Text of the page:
- Added utility method to the BattleStats class to simplify saving averages to the battle statistics file.
- Updated getActiveGunName() in AbstractXanderRobot to return the disabled robot gun name when the disabled robot gun is in use.
- Updated Graph Data and CPU Utilization painting to allow graph to be resized, fix a bug in the data end points, and allow CPU constant to be graphed.
- Revise generic KNN log reader to return a data iterator instead of a data point list. This should mostly eliminate the massive overhead of creating a List for each read when using Rednaxela's KD Tree in order to match the interface. This will also make data point KD Tree distance available on each point, something previously unavailable that could improve performance if used when filling the factor arrays.
- Use KD Tree distance for each point to adjust the weight of data points in the constructed factor arrays. This is done for the drive only (affect had no statistical significance when tested on the guns).
- Adjust KNN selection parameters on the drive from (1, 30, 0.3) to (10, 40, 0.4) where values are (minK, maxK, K growth rate)
- Start recording drive and gun run time stats in the saved battle statistics file.
- Auto-fire on disabled opponents turned back on, with condition that if the bullet shielding gun is active, there must be no active opponent waves. Ramming will now only be used on low energy opponents who have stopped firing but are not disabled.
- Fix issue where shielding vulnerable opponents repeatedly get too close to shield against. This was fixed by switching to using a disengage distance and a re-engage distance, rather than a single required distance check. This keeps the bullet shielding scenario from bouncing on and off against opponents who keep nudging closer.
- Add workaround for rare bug where bullet shielding system gets stuck with the drive in the Firing state but the gun requesting a wave to shield against. Previously the controller would just return null when a wave was requested if the drive wasn't in Standing state. This is now updated so that if a wave is requested when the drive is in Firing state, the controller requests the drive return to Standing state (normally this happens when the gun fires, but somehow this fails on rare occasions).
- Update move to standing steps in the drive to immediately switch to Standing state if the drive shift was 0. This saves an extra tick on most shielding shots. This was previously done for the move to firing step, but was previously overlooked for the move back to standing.
Work on this version was stalled for months but is underway again as of mid November, 2013. Probable release in late November.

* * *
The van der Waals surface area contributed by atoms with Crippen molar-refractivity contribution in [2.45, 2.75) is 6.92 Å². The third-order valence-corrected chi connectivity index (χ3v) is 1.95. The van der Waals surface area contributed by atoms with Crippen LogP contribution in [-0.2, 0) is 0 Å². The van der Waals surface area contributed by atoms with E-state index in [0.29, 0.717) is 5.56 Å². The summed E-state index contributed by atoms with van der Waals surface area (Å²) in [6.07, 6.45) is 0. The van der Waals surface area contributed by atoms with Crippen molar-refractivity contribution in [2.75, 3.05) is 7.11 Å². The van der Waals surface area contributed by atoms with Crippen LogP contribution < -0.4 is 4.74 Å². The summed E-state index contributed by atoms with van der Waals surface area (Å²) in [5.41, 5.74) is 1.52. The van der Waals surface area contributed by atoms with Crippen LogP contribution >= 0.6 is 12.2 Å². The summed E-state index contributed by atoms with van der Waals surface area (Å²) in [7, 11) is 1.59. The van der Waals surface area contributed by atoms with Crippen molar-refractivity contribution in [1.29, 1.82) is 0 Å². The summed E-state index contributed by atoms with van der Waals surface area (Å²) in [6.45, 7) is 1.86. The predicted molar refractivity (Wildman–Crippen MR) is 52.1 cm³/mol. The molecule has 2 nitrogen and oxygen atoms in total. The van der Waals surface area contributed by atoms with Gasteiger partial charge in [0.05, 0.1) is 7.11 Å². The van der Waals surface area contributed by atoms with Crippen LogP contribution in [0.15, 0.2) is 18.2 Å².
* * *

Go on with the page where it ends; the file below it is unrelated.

This version focuses on managing garbage collection. The amount of garbage collection going on is causing lots of skipped turns on some clients in the first round, which is seriously compromising the effectiveness of my shielding components.
- Create and utilize new mechanism for managing garbage (particularly in the first round). Current strategy is to use a new "waste basket" to hold onto old objects and delay garbage collection until non-critical times (object pooling was another strategy considered but is not favored at this time). This occurs until round 3.
- Initial objects selected for management include Snapshots and Waves. This was calculated out to be about 2000 objects per round that are thrown away and garbage collected.
- Add new condition for bullet shielding scenario to handle situations where shielding is not sufficiently effective on a round (shielding will shut off for current round only under this condition). This should fix a shielding vulnerability that was occurring against certain mirror bots from suh (the problem turned out not to be with the anti-mirror components, but rather with the bullet shielding components).
The attempt to fix the garbage collection problem using the "waste basket" approach in version 12.7 was a failure. I can tell this pretty easily by comparing XanderCat against Spitfire. Therefore, version 12.8 will take a new approach to fixing the problem.
After more research, it appears as though the problem caused by the skipped turns is not so much with timing (or insufficient time) causing shielding misses, but rather a problem with how opponent wave objects are created when the opponents bullet was fired on a skipped turn! Fixing this may be enough to make the shielding work even with the missed turns, plus there may be a latent benefit of eliminating/reducing tracking errors in general. Therefore...